7 Ways To Filter JSON array in Python

In this tutorial, we’ll explore various methods to filter JSON arrays in Python.

We’ll learn how to use list comprehension, the filter() function, for loops, Pandas, NumPy, itertools, and JMESPath to filter JSON arrays.



Using List Comprehension

Imagine you want to filter out users who have exceeded a certain data usage threshold in the following array:

users_data = [
    {"user_id": 1, "plan_type": "basic", "data_usage": 300},
    {"user_id": 2, "plan_type": "premium", "data_usage": 500},
    {"user_id": 3, "plan_type": "basic", "data_usage": 100},
    {"user_id": 4, "plan_type": "premium", "data_usage": 800}

You can use list comprehension to filter out users with data usage greater than 400:

high_usage_users = [user for user in users_data if user["data_usage"] > 400]


[{'user_id': 2, 'plan_type': 'premium', 'data_usage': 500}, {'user_id': 4, 'plan_type': 'premium', 'data_usage': 800}]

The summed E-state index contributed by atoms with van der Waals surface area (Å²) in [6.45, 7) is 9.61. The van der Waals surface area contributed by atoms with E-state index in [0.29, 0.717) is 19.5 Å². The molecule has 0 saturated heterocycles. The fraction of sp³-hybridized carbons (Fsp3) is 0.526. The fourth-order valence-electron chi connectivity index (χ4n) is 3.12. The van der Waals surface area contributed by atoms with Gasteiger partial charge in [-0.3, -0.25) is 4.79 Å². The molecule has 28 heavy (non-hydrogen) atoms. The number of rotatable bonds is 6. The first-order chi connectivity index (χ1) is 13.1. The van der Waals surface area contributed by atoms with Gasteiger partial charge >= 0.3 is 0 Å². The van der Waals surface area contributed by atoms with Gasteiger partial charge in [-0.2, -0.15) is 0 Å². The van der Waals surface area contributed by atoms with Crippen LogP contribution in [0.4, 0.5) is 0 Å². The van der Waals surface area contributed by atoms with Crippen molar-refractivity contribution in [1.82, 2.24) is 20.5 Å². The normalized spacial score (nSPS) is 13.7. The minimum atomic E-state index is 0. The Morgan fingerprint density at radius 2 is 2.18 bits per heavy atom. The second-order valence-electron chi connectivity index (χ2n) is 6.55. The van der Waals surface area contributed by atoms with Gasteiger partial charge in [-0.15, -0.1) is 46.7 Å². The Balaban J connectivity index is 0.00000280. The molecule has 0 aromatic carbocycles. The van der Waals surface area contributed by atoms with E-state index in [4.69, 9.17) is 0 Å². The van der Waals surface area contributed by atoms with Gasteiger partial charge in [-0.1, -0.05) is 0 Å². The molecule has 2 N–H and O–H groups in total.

The list comprehension checks each element in users_data and includes it in high_usage_users if the data_usage value exceeds 400.


Using the filter() Function

The filter() function in Python allows you to filter items from a list or any iterable.

Imagine you want to find all users who are on the “premium” plan.

First, define a function that checks if a user is on the premium plan:

def is_premium(user):
    return user["plan_type"] == "premium"

Now, apply this function using the filter() function:

premium_users = filter(is_premium, users_data)


[{'user_id': 2, 'plan_type': 'premium', 'data_usage': 500}, {'user_id': 4, 'plan_type': 'premium', 'data_usage': 800}]

The filter() function takes the is_premium function and applies it to each element in users_data.

It returns an iterator that yields only those elements for which the is_premium function returns True.


Using a For Loop

Suppose you want to filter out users who are on a “basic” plan but have data usage above 200.

Here’s how you can do this using a for loop:

basic_high_usage = []
threshold = 200
for user in users_data: